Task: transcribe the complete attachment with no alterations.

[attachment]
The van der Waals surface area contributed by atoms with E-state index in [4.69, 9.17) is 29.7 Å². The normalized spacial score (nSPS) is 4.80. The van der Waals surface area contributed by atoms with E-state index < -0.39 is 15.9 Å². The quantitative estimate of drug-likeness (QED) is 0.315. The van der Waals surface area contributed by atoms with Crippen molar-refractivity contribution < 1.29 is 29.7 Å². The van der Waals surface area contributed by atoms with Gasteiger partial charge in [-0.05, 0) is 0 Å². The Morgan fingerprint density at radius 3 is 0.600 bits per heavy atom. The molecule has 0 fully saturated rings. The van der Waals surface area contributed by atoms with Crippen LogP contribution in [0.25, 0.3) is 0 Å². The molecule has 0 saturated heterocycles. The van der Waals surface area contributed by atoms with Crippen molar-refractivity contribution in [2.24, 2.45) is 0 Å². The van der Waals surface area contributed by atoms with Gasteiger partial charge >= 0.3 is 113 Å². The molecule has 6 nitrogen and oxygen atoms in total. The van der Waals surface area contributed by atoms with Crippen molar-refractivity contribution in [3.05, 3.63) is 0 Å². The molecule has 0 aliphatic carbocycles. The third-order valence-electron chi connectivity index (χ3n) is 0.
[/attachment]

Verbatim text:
The van der Waals surface area contributed by atoms with E-state index in [4.69, 9.17) is 29.7 Å². The normalized spacial score (nSPS) is 4.80. The van der Waals surface area contributed by atoms with E-state index < -0.39 is 15.9 Å². The quantitative estimate of drug-likeness (QED) is 0.315. The van der Waals surface area contributed by atoms with Crippen molar-refractivity contribution < 1.29 is 29.7 Å². The van der Waals surface area contributed by atoms with Gasteiger partial charge in [-0.05, 0) is 0 Å². The Morgan fingerprint density at radius 3 is 0.600 bits per heavy atom. The molecule has 0 fully saturated rings. The van der Waals surface area contributed by atoms with Crippen LogP contribution in [0.25, 0.3) is 0 Å². The molecule has 0 saturated heterocycles. The van der Waals surface area contributed by atoms with Crippen molar-refractivity contribution in [2.24, 2.45) is 0 Å². The van der Waals surface area contributed by atoms with Gasteiger partial charge >= 0.3 is 113 Å². The molecule has 6 nitrogen and oxygen atoms in total. The van der Waals surface area contributed by atoms with Crippen molar-refractivity contribution in [3.05, 3.63) is 0 Å². The molecule has 0 aliphatic carbocycles. The third-order valence-electron chi connectivity index (χ3n) is 0.